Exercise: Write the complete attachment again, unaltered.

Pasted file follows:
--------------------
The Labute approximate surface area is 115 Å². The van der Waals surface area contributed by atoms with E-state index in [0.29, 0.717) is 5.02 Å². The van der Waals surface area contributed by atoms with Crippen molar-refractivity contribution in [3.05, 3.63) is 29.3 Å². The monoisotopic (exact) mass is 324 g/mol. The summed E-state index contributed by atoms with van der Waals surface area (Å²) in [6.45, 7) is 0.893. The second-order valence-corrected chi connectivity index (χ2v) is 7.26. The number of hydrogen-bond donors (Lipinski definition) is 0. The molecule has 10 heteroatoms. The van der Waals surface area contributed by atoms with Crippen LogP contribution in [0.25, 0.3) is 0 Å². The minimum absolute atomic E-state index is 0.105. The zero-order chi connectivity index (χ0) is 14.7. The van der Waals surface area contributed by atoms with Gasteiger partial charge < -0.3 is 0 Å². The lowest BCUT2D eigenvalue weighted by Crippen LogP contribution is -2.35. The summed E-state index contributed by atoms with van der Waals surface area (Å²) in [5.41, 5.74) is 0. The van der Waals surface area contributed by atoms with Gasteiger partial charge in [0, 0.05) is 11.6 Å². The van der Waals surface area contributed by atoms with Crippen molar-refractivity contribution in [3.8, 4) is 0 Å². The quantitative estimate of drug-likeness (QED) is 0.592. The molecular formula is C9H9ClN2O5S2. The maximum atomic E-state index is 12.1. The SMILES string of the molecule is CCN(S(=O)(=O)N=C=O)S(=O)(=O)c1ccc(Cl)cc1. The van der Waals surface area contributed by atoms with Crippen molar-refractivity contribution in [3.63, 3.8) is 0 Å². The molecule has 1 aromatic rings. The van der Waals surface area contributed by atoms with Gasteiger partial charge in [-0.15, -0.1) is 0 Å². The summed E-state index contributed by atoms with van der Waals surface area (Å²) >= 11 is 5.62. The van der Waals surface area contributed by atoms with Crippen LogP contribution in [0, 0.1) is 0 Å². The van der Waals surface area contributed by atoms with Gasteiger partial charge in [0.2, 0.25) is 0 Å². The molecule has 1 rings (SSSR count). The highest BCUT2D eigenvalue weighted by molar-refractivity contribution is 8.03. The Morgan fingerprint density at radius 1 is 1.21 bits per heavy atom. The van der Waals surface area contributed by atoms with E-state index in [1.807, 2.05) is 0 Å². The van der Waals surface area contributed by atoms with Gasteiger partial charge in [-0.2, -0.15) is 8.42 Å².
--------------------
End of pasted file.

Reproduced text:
The Labute approximate surface area is 115 Å². The van der Waals surface area contributed by atoms with E-state index in [0.29, 0.717) is 5.02 Å². The van der Waals surface area contributed by atoms with Crippen molar-refractivity contribution in [3.05, 3.63) is 29.3 Å². The monoisotopic (exact) mass is 324 g/mol. The summed E-state index contributed by atoms with van der Waals surface area (Å²) in [6.45, 7) is 0.893. The second-order valence-corrected chi connectivity index (χ2v) is 7.26. The number of hydrogen-bond donors (Lipinski definition) is 0. The molecule has 10 heteroatoms. The van der Waals surface area contributed by atoms with Crippen LogP contribution in [0.25, 0.3) is 0 Å². The minimum absolute atomic E-state index is 0.105. The zero-order chi connectivity index (χ0) is 14.7. The van der Waals surface area contributed by atoms with Gasteiger partial charge < -0.3 is 0 Å². The lowest BCUT2D eigenvalue weighted by Crippen LogP contribution is -2.35. The summed E-state index contributed by atoms with van der Waals surface area (Å²) in [5.41, 5.74) is 0. The van der Waals surface area contributed by atoms with Gasteiger partial charge in [0, 0.05) is 11.6 Å². The van der Waals surface area contributed by atoms with Crippen molar-refractivity contribution in [3.8, 4) is 0 Å². The quantitative estimate of drug-likeness (QED) is 0.592. The molecular formula is C9H9ClN2O5S2. The maximum atomic E-state index is 12.1. The SMILES string of the molecule is CCN(S(=O)(=O)N=C=O)S(=O)(=O)c1ccc(Cl)cc1. The van der Waals surface area contributed by atoms with Crippen molar-refractivity contribution in [3.63, 3.8) is 0 Å². The molecule has 1 aromatic rings. The van der Waals surface area contributed by atoms with Gasteiger partial charge in [-0.15, -0.1) is 0 Å². The summed E-state index contributed by atoms with van der Waals surface area (Å²) >= 11 is 5.62. The van der Waals surface area contributed by atoms with Crippen LogP contribution in [0, 0.1) is 0 Å². The van der Waals surface area contributed by atoms with Gasteiger partial charge in [0.2, 0.25) is 0 Å². The molecule has 1 rings (SSSR count). The highest BCUT2D eigenvalue weighted by molar-refractivity contribution is 8.03. The Morgan fingerprint density at radius 1 is 1.21 bits per heavy atom. The van der Waals surface area contributed by atoms with E-state index in [1.807, 2.05) is 0 Å². The van der Waals surface area contributed by atoms with Gasteiger partial charge in [-0.2, -0.15) is 8.42 Å².